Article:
3 Key Questions about Creatine

Creatine has been in the news lately, and not for the best reasons.  The cost of nearly all supplements are on the rise as part of the fallout of the pandemic. And with creatine being a prevalent ingredient in many “proprietary” supplement blends, it’s not just the creatine product in it’s pure form that has seen a price hike. 

This has led to a huge influx of people asking me questions about just how necessary creatine is as part of your regimen. Creatine was a huge topic of discussion when it first hit the market in the mid-to-late 90’s. But the buzz around creatine specifically has died down to an extent in recent years. So it’s fair that people wonder “how important is creatine?”

Before I answer that, let’s dive in to what creatine actually does.

How does creatine work?

Creatine is a naturally occurring compound found in muscle cells. It plays a critical role in energy production during short, high-intensity exercises such as weightlifting and sprinting. It works by helping to produce ATP, which is the primary source of energy for muscle contractions.

Supplementing with creatine can help to increase the amount of it that’s stored in your muscles. This can enhance your ability to produce energy and lead to improvements in strength, power, and muscle mass. 

Despite the rising costs of the product, we advocate that it remains part of your supplement stack and regimen if you’ve been using it and getting strong results. Here are three questions we’ve gotten a lot of lately in regard to using creatine.

Can I mix creatine with protein?

Yes, you can mix creatine with protein. In fact, many athletes and bodybuilders use protein supplements to support muscle growth and recovery, and they often combine creatine with protein to enhance their results.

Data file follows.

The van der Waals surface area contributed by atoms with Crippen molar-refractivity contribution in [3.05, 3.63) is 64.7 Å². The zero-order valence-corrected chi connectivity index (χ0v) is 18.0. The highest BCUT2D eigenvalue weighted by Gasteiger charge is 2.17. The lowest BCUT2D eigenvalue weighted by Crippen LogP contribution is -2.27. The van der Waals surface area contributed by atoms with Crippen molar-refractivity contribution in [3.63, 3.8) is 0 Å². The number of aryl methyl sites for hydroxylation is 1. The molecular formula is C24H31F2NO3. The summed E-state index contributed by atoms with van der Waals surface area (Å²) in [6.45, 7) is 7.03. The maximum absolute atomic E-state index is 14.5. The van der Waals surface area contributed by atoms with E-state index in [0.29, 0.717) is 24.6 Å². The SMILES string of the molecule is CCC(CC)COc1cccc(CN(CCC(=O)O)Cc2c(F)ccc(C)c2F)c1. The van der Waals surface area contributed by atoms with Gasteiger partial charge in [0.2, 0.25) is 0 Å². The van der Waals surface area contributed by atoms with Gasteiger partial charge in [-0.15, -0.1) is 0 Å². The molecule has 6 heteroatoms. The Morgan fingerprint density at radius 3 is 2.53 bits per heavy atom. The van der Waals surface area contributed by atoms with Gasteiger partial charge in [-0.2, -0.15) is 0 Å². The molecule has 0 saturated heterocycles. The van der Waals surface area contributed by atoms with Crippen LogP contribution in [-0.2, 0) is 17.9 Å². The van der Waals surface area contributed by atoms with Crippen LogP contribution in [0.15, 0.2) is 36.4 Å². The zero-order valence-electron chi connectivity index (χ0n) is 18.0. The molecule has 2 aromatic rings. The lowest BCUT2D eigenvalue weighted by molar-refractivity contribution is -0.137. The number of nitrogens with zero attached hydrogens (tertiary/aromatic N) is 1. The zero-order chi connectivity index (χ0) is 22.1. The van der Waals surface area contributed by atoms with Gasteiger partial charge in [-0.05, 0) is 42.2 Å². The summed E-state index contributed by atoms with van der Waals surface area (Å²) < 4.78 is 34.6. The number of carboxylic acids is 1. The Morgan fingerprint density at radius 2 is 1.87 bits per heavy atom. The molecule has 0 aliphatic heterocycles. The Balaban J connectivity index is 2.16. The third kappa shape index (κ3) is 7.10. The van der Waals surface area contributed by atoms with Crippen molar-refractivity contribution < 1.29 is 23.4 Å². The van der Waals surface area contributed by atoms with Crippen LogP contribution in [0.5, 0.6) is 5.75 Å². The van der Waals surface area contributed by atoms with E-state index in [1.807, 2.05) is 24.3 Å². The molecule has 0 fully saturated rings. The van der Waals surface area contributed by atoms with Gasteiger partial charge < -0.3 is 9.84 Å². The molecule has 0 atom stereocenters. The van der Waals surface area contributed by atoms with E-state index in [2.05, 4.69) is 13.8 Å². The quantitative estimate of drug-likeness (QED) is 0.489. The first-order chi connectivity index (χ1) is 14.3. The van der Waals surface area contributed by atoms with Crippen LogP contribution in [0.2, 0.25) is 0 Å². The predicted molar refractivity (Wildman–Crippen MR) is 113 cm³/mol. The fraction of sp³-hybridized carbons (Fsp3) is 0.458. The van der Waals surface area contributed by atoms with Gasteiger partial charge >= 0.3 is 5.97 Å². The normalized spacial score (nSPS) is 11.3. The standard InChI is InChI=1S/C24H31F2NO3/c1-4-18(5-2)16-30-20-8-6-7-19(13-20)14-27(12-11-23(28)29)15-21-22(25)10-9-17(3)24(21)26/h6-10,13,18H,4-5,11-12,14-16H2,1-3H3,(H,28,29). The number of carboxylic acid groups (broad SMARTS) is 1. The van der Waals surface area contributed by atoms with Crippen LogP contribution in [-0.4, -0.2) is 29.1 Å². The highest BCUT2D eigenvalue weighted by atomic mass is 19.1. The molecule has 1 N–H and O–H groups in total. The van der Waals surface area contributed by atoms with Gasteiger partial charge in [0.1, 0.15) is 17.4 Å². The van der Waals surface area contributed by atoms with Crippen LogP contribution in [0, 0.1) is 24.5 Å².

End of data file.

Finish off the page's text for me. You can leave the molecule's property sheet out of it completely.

Creatine and protein work in different ways, but they can complement each other when used together. Creatine helps to increase strength and power output, while protein provides the building blocks necessary for muscle repair and growth.

There is no evidence to suggest that mixing creatine with protein reduces its effectiveness or causes any negative side effects. However, it’s important to follow the recommended dosage for both supplements and to stay hydrated throughout the day.

Does creatine make you bloated?

One of the most common side effects of creatine is bloating or water retention. When you take creatine, it draws water into your muscles, which can make you appear more muscular and increase your body weight.

However, this water weight gain is temporary. It usually goes away within a few weeks of stopping creatine use. Additionally, the amount of water weight gain varies from person to person, and some people may not experience any bloating at all.

To minimize bloating, it’s important to again stay hydrated while taking creatine and to follow the recommended dosage. You can also try taking creatine with a meal or after a workout, which can help your body absorb it more effectively.

Does creatine have negative side effects?

There’s a lot of misconceptions and concerns when it comes to potential negative side effects from using creatine. However, the truth is that creatine has been extensively researched. To this point, it has not been shown to produce any significant negative side effects.

The impact on kidney function is one of the biggest misconceptions about creatine. Despite concerns over the years, there is no evidence to suggest that creatine harms kidney function. It has been tested on older people, people with kidney disease, and people with diabetes. Research has found that supplementing with creatine in safe amounts has not been found to worsen conditions. 

It also doesn’t lead to fat growth. Taking creatine supplements can increase fluid retention within muscle cells, resulting in an overall weight gain, but this weight gain is not directly related to fat. The fluid retention can also lead to the misinterpretation that creatine is causing weight gain, as it is not visible to the naked eye.

Finally, some athletes have reported that creatine can cause muscle cramps. However, there is actually no scientific evidence to support this claim. In fact, one study found that patients undergoing a treatment that can cause muscle cramps had a 60% reduction in cramps when using creatine.

Creatine is a highly effective supplement for athletes and bodybuilders looking to increase strength, power, and muscle mass. However, it’s important to use it safely and effectively. 



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